Many types of baked goods, e.g., breads, cakes, muffins, pancakes, etc., rise as they cook, i.e., they increase in volume and become more airy. How does this happen? Well it’s not smoke and mirrors, legerdemain, or a little gremlin with an air hose. Actually the gremlin would make for more interesting reading but the truth lies squarely in the cold, hard realm of science. The rising effect is due to a leavener. Leaveners are natural or chemical entities that boost the volume of baked goods. The most common mechanism of action is carbon dioxide (CO2) gas but as we shall see, steam and air can also serve as leaveners. Let’s peruse the various substances that take our foods to new heights.
Yeast is the primordial leavening agent. Yeast is a living organism, more precisely a one-cell plant that feeds on simple sugars and then egests alcohol and carbon dioxide as a byproduct. There are numerous strains of yeasts with different properties and applications but for the purpose of the present discussion we will focus on the main three: fresh yeast, active dry yeast, and instant yeast.
Fresh yeast, also known as compressed or cake yeast, is completely fresh, unadulterated yeast. Many professional bakers consider it the most reliable since it has the greatest dough-raising ability. It is often sold in blocks but sometimes crumbled in bags. The problem with fresh yeast is it is highly perishable. It is not uncommon to find semi-dead blocks of fresh yeast right off the supermarket shelf. Serious bakers seek out reputable baking supply stores with high turnover to ensure pristine specimens. It must be stored in the fridge but even still, its days are seriously numbered.
Because of the fragility of fresh yeast, active dry yeast has become very popular. Active dry yeast is oven dried. It is sold in foil packets often interconnected to produce a two to three pack sleeve. It can last up to a year in the fridge. Be sure to keep an eye on the expiration date because it too will eventually kick the bucket. Dead yeast does not “breathe” and thus will not expel carbon dioxide.
Active dry yeast needs to be “proofed,” i.e., activated in warm water first. This means whisking it into a small bowl of water and allowing it to sit for 5 minutes. But the water must be between 100 and 110 degrees, preferably 105 to 110. Temperatures below and above this margin will prevent the yeast from optimally dispersing CO2. Moreover, water temperatures significantly beyond this range will outright kill the yeast. Employ an instant read thermometer and avoid these perils. Due to the manufacturing procedures about 25% of the yeast cells are killed in the processing of active dry yeast. This renders it the least “riseable” of the different types of yeast. All the more reason to make sure you proof it at the correct temperature.
Instant yeast, also known as quick rise or fast rise, is the test tube baby of yeasts. Genetically engineered from various strains of yeast to cull the best features into one progeny, instant yeast has high leavening ability, becomes active quickly, and is more resistant to deleterious temperature extremes. Instant yeast does not require proofing and can be mixed directly into the dough. When substituting instant yeast for fresh, use 1/3 ounce instant for every ounce of fresh, and when substituting instant for active dry, use ¾ ounce instant for every ounce of active dry.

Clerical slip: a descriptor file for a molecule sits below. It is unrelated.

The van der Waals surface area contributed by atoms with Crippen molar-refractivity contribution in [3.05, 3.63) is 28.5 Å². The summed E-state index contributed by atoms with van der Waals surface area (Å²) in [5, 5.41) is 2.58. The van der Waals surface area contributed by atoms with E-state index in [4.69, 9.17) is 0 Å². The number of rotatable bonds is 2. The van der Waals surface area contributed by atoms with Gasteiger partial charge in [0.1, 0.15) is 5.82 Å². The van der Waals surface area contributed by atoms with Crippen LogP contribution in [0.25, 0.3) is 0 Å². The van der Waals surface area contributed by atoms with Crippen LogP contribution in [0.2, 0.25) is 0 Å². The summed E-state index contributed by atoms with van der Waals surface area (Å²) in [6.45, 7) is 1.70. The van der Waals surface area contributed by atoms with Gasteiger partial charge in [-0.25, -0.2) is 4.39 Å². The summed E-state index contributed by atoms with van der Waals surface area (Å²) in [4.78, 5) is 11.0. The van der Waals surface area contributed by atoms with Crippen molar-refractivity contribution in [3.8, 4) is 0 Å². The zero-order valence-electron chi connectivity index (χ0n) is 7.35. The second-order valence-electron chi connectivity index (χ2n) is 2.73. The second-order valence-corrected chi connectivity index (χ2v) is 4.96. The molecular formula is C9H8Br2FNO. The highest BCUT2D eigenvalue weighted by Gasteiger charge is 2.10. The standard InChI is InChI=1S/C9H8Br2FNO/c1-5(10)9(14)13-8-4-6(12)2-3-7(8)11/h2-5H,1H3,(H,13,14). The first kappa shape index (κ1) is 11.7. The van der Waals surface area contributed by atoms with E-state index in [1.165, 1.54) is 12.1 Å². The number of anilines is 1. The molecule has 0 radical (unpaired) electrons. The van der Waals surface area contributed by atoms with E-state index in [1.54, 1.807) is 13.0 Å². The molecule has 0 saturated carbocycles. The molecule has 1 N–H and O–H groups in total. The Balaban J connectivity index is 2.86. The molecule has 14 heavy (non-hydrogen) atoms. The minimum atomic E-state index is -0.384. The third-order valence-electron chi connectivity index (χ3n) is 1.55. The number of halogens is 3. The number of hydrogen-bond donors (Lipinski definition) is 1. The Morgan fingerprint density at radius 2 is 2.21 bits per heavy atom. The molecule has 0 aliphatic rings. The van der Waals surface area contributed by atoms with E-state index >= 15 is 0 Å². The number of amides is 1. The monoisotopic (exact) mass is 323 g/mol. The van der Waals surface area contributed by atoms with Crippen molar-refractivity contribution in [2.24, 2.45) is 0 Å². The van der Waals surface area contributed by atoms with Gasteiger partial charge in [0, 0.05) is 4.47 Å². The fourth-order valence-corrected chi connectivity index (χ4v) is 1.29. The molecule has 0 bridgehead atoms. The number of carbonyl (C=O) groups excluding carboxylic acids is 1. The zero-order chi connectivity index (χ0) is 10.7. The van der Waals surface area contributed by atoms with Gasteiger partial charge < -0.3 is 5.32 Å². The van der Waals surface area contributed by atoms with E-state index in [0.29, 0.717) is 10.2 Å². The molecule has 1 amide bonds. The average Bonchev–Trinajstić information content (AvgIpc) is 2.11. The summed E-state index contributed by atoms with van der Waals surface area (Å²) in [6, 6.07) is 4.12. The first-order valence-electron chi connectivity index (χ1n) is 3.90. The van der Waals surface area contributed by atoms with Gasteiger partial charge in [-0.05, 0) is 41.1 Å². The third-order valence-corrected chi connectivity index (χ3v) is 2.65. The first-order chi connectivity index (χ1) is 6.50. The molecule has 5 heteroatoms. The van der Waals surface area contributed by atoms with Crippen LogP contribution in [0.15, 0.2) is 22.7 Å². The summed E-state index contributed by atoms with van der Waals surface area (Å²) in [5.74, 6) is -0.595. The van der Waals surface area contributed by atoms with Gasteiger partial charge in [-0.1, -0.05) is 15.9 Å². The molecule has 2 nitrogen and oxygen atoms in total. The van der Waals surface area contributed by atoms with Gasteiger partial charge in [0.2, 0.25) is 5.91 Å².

Next up on our leavening tour are chemical leaveners, namely baking soda and baking powder. Chemical leaveners are most often employed in “quick breads,” i.e., breads that rise rapidly and don’t have the luxury to rest for protracted periods of time while the yeast belches out its CO2. Classic examples include cornbread, biscuits, pancakes, scones, etc.
Baking soda and baking powder also produce CO2. Baking soda, a.k.a., sodium bicarbonate, is an alkali. Left to its own devices baking soda will give off some gas when exposed to heat. But, mix an alkali with an acid and you get a CO2 fizz-fest. Therefore, when baking soda is employed the recipe will usually contain an acidic ingredient, for example the buttermilk in buttermilk biscuits.
Baking powder contains both baking soda, some form of acid, and cornstarch. The cornstarch keeps the alkaline and acidic components dry and separate. Baking powder can be fast-acting, slow-acting or double-acting depending on the types of acids used. Fast-acting dissolves readily in fluid while the slow-acting disseminates at a more gradual rate. Double-acting goes both ways by creating some leavening when first mixed with the fluid and then again in the heat of the oven. Use about 1 teaspoon baking powder per cup of flour but only ¼ teaspoon baking soda per cup of flour. Both baking powder and baking soda will deteriorate with time and thus produce less leavening. Check the dates and chuck the has-beens.
Air and water can also increase the volume of certain baked goods. An angel food cake is light and airy from the air trapped inside the protein matrix of the egg whites. Air is also beaten into butter when creaming it with the sugar to make a cake. Puff pastry “puffs” from the steam released from the butter as it cooks. Steam and air also play a role in popovers or Yorkshire puddings. In sum, there are a number of means by which your baked goods can, shall we say, rise to the occasion.
Also Visit Mark’s website: Food for Thought Online
Please feel free to link to any pages of FoodReference.com from your website.
For permission to use any of this content please E-mail: firstname.lastname@example.org
All contents are copyright © 1990 - 2014 James T. Ehler and www.FoodReference.com unless otherwise noted.
All rights reserved.
You may copy and use portions of this website for non-commercial, personal use only.
Any other use of these materials without prior written authorization is not very nice and violates the copyright.
Please take the time to request permission.